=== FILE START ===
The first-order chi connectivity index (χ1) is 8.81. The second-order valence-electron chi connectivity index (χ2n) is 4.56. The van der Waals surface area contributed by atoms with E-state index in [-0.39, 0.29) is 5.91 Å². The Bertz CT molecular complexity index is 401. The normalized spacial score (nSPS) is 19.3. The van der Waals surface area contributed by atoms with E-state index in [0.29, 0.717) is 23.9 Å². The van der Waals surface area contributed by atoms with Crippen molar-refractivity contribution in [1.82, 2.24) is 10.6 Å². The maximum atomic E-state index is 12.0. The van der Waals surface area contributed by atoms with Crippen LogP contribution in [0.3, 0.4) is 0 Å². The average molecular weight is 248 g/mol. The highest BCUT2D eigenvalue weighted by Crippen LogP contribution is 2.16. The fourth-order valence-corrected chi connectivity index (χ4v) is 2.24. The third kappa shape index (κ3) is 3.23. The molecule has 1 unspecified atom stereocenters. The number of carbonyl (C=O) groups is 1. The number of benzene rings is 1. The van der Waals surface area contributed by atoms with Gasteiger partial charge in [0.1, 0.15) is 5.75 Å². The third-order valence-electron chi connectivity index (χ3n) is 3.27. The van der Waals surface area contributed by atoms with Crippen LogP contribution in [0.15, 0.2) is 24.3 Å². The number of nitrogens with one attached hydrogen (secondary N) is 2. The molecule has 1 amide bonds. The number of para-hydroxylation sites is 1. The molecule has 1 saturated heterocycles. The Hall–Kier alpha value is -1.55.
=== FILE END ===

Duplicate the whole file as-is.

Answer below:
The first-order chi connectivity index (χ1) is 8.81. The second-order valence-electron chi connectivity index (χ2n) is 4.56. The van der Waals surface area contributed by atoms with E-state index in [-0.39, 0.29) is 5.91 Å². The Bertz CT molecular complexity index is 401. The normalized spacial score (nSPS) is 19.3. The van der Waals surface area contributed by atoms with E-state index in [0.29, 0.717) is 23.9 Å². The van der Waals surface area contributed by atoms with Crippen molar-refractivity contribution in [1.82, 2.24) is 10.6 Å². The maximum atomic E-state index is 12.0. The van der Waals surface area contributed by atoms with Crippen LogP contribution in [0.3, 0.4) is 0 Å². The average molecular weight is 248 g/mol. The highest BCUT2D eigenvalue weighted by Crippen LogP contribution is 2.16. The fourth-order valence-corrected chi connectivity index (χ4v) is 2.24. The third kappa shape index (κ3) is 3.23. The molecule has 1 unspecified atom stereocenters. The number of carbonyl (C=O) groups is 1. The number of benzene rings is 1. The van der Waals surface area contributed by atoms with Gasteiger partial charge in [0.1, 0.15) is 5.75 Å². The third-order valence-electron chi connectivity index (χ3n) is 3.27. The van der Waals surface area contributed by atoms with Crippen LogP contribution in [0.15, 0.2) is 24.3 Å². The number of nitrogens with one attached hydrogen (secondary N) is 2. The molecule has 1 amide bonds. The number of para-hydroxylation sites is 1. The molecule has 1 saturated heterocycles. The Hall–Kier alpha value is -1.55.